Since many Naxal films are often situated in a specific historical past, looking back with trepidation, this documentary shifts to a contemporary context, reminding us the Maoist insurgency is still part of daily life for many in India. The oppositional radical empowerment of Naxalite ideology is inescapable, infectious and Somi is prone to passing on her tales of resistance to her children. However, as we learn, Naxals who have surrendered, are not only shunned by wider society but also the movement itself. In the case of Somi and Pravin, their status as outsiders is doubly magnified since they also belong to a lower tribal caste. The lack of historical and political context regarding the Naxalite movement may at first appear like an oversight but drawing away from a lengthy lesson in radical histories and strategizing to amplify agency makes for a documentary in which Naxals are never sanitised or censured for the sacrifices they made to join an interminable communist movement which continues to wage a legitimate political struggle and which the filmmakers compassionately bring to life in all its entanglements. 

GAMAK GHAR (Dir. Achal Mishra, 2019, India)

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Director Achal Mishra’s impressive debut film is a semi-formalist work, resorting to a succession of absorbing vignettes and framed as tableau in which the historical spatial and temporal configurations of an ancestral family house acts as more than just a pivot, fashioning a sense of the ephemeral and conjuring a steady yet absorbing rhythm. Choosing to use three different aspect ratios may appear gimmicky at first but the logic of this stylistic decision works to signify the transition from one generation to the next. More importantly, the use of three ratios sustains the creation of tonal shifts. For instance, the opening section of the film which Mishra films in the 4:3 aspect ratio conjures a nostalgia through the skilfully colour grading that has a technicolour feel invoking the 1970s and 80s. In terms of filmic influences, the opening shot of a large tree framed against blue skies and meandering path invokes the pastoral landscapes of Ghatak’s films notably Meghe Dhaka Tara. The opening segues into an extended sequence that surveys the rhythms, intricacies and intimacies of a family in the magical glow of life as it is, which largely becomes a signature. Notable is Mishra’s restrained and resolutely observational camera style, framing many of the characters actions through doorways and windows of the family house. The personification of the family house, a conceptual choice, juxtaposed to temporal jumps in the narrative projects the spaces as sacred, sentimental and eventually spectral. A gradual neglect of the home coming to suggest an indisputable sadness is rectified in the ending that points to the ways in which renewal and change are all part of an inevitable historical process.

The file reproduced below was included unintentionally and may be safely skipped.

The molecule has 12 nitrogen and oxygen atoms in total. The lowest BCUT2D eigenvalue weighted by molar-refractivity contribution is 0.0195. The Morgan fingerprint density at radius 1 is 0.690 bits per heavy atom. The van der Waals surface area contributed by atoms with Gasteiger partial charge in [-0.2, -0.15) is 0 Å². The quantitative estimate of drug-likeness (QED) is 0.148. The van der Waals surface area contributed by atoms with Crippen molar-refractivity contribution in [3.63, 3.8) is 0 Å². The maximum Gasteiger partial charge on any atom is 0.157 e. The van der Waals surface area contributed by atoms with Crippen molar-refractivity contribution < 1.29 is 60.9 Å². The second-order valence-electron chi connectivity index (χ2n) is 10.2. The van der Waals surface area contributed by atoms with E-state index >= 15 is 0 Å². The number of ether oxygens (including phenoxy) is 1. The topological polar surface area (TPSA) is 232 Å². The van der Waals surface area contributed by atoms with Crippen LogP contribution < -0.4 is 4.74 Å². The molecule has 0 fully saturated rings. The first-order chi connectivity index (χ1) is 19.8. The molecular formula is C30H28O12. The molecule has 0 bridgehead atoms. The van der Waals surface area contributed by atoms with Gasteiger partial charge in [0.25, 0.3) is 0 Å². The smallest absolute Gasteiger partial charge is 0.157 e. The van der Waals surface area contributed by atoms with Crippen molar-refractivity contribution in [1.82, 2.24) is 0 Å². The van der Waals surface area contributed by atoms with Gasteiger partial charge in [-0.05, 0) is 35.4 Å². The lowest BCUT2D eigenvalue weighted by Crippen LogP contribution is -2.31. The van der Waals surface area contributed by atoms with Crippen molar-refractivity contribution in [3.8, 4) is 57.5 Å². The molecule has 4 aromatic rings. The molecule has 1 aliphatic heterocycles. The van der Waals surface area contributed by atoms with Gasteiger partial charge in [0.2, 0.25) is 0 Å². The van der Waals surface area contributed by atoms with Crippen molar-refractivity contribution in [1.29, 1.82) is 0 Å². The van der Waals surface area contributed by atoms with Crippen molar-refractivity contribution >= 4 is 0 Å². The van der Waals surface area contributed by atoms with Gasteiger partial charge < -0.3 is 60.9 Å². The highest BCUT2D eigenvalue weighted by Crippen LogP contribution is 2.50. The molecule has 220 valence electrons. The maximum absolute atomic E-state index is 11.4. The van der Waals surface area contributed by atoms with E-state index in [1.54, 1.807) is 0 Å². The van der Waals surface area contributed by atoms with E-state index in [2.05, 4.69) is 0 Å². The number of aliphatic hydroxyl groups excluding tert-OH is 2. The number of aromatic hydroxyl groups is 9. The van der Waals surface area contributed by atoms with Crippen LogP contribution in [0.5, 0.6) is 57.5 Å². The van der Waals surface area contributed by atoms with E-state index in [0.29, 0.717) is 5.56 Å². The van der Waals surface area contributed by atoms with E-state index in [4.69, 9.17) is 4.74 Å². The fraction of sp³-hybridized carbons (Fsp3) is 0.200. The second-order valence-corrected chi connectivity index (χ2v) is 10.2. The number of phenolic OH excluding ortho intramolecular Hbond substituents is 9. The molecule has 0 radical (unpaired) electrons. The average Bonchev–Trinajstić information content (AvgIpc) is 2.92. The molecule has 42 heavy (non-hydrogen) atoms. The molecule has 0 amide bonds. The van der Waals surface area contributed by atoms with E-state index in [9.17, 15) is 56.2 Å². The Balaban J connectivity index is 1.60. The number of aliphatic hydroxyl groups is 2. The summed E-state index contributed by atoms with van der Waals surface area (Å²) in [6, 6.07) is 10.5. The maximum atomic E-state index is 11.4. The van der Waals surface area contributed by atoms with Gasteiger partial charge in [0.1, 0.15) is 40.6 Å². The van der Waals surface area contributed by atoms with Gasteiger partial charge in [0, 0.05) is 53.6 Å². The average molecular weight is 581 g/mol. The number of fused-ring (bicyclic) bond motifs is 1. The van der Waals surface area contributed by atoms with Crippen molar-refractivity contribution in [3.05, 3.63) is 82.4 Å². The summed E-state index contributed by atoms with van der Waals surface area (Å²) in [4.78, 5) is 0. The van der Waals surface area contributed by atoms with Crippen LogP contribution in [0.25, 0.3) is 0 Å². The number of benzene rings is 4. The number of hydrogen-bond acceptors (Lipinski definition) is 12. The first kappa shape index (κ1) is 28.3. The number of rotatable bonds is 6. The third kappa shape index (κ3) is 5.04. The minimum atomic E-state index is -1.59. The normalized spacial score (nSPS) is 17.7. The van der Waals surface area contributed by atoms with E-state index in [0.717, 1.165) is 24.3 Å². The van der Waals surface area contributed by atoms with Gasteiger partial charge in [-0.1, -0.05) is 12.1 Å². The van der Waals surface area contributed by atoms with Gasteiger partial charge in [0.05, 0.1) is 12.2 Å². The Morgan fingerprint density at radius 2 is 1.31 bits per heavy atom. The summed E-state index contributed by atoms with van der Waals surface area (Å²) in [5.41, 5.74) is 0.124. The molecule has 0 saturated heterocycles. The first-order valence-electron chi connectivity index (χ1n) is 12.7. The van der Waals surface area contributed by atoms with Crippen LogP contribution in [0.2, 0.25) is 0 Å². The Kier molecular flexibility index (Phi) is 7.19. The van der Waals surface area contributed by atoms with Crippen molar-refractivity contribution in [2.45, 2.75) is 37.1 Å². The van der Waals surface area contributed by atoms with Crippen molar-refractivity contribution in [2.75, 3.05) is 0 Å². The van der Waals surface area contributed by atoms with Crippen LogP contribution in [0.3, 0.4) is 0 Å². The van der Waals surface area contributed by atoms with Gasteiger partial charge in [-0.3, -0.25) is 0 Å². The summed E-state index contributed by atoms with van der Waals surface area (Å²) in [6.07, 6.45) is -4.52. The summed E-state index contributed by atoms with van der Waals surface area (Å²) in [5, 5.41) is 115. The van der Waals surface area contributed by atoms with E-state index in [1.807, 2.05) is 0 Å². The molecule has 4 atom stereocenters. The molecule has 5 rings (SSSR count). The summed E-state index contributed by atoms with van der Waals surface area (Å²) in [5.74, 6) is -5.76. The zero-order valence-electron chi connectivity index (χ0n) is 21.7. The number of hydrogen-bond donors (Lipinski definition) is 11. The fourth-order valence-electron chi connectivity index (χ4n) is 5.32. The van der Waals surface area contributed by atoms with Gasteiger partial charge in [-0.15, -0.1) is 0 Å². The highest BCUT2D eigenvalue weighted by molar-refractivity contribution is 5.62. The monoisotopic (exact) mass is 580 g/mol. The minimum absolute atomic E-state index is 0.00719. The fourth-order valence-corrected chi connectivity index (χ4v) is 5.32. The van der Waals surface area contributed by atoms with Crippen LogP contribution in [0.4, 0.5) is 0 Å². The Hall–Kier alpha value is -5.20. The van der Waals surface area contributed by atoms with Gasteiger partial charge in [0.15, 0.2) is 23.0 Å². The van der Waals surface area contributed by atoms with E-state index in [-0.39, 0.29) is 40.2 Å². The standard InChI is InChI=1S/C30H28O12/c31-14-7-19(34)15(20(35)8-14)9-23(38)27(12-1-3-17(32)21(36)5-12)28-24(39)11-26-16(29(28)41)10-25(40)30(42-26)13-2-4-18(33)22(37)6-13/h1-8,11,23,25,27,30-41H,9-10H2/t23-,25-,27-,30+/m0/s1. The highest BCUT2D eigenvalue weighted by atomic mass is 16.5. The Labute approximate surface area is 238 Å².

AAKROSH / Cry of the Wounded [Dir. Govind Nihalani, 1980, India] – ‘I burn from within…’

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In the dialogue-less opening to Aakrosh, Bhiku (Om Puri), the Adivasi labourer looks on in chains as the body of his dead wife (Smita Patil in a cameo) is cremated before he is led away by the police to jail. The pot marked face, protruding eyes, leathery skin of Bhiku amount to an image of the lower caste worker as a subjugated, exhausted figure which typified the alternative representations of the subaltern that became associated with Parallel Cinema in the 1970s and 1980s. Bhiku’s interminable silence, arguably contradicting the attempts to articulate the subaltern as more authentic and visible, is used as a broader political metaphor anchored in the opening lyrics: ‘I am unable to endure the pain anymore…I burn from within’. Bhiku is charged with strangling his wife to death and defended by Bhaskar, an idealistic lawyer played deftly by Naseeruddin Shah. Bhaskar soon discovers that Bhiku’s case is more complex than he imagines, concealing a caste led conspiracy in which four upper caste men have raped and murdered Bhiku’s wife. Although director Govind Nihalani weaves together an effective thriller, grasping the nuances of genre, the tone of political outrage, much of which is exemplified in Bhaskar’s anger and paranoia, transforms the work into a somewhat didactic yet measured study of caste, middle class hypocrisy (a theme Nihalani returned to with great satirical accomplishment in Party) and power.

The caste politics are complicated by public prosecutor Dushane (Amrish Puri in fine form), a lower caste lawyer who is resigned to masking over his caste identity so to protect the very totalizing system into which he has been readily assimilated. Dushane is a self-hating figure, labelling Bhiku a savage tribesman who drinks alcohol and creates mayhem. However, Dushane is troubled by hostile late night phone calls that remind him of his lower caste status, tearing down the illusion of social mobility. At one point Dushane mocks Bhaskar for his apprehension, arguing the only reason Bhaskar doesn’t want to defend Bhiku is because a Brahmin sending an Adivasi tribesman to his death doesn’t look very good in today’s changing society. Having broken through the system, Dushane refuses to take up a revolutionary position, showing disdain for his fellow caste oppressed brothers like Bhiku, and choosing to endorse a corrupt, discriminatory system that continues to deny him a true sense of belonging. Dushane serves the law, nothing more. Whereas Bhaskar argues a wider ethical responsibility should take equal precedent. The machinations of a system aligned to protect the few, the privileged and upper caste is another aspect of society that writer Vijay Tendulkar delineates, conveying the ways in which the intricate cogs of an unjust system mesh together and are manifested in acts of state sanctioned violence.